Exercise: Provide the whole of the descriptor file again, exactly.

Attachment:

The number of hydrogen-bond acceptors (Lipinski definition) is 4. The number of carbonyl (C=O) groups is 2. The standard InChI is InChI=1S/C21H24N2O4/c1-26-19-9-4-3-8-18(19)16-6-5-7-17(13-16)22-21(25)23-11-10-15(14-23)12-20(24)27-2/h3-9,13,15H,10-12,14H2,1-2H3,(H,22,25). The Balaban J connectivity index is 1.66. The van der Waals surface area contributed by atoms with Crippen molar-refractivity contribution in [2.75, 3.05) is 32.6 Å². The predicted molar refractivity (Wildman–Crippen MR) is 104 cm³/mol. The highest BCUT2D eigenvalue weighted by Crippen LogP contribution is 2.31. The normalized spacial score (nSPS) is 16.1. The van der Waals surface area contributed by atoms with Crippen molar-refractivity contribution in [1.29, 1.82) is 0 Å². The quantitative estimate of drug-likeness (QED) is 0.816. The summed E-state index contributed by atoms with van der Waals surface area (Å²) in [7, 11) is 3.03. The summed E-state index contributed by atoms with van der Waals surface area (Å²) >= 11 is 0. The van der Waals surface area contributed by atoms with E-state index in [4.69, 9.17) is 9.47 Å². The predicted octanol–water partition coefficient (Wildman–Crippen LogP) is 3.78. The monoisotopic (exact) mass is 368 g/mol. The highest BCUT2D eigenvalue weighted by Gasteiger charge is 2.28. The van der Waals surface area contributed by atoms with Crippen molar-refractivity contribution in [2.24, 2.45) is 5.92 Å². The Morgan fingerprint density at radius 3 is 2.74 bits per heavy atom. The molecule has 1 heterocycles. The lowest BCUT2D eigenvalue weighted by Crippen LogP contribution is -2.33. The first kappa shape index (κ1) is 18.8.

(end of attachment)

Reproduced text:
The number of hydrogen-bond acceptors (Lipinski definition) is 4. The number of carbonyl (C=O) groups is 2. The standard InChI is InChI=1S/C21H24N2O4/c1-26-19-9-4-3-8-18(19)16-6-5-7-17(13-16)22-21(25)23-11-10-15(14-23)12-20(24)27-2/h3-9,13,15H,10-12,14H2,1-2H3,(H,22,25). The Balaban J connectivity index is 1.66. The van der Waals surface area contributed by atoms with Crippen molar-refractivity contribution in [2.75, 3.05) is 32.6 Å². The predicted molar refractivity (Wildman–Crippen MR) is 104 cm³/mol. The highest BCUT2D eigenvalue weighted by Crippen LogP contribution is 2.31. The normalized spacial score (nSPS) is 16.1. The van der Waals surface area contributed by atoms with Crippen molar-refractivity contribution in [1.29, 1.82) is 0 Å². The quantitative estimate of drug-likeness (QED) is 0.816. The summed E-state index contributed by atoms with van der Waals surface area (Å²) in [7, 11) is 3.03. The summed E-state index contributed by atoms with van der Waals surface area (Å²) >= 11 is 0. The van der Waals surface area contributed by atoms with E-state index in [4.69, 9.17) is 9.47 Å². The predicted octanol–water partition coefficient (Wildman–Crippen LogP) is 3.78. The monoisotopic (exact) mass is 368 g/mol. The highest BCUT2D eigenvalue weighted by Gasteiger charge is 2.28. The van der Waals surface area contributed by atoms with Crippen molar-refractivity contribution in [2.24, 2.45) is 5.92 Å². The Morgan fingerprint density at radius 3 is 2.74 bits per heavy atom. The molecule has 1 heterocycles. The lowest BCUT2D eigenvalue weighted by Crippen LogP contribution is -2.33. The first kappa shape index (κ1) is 18.8.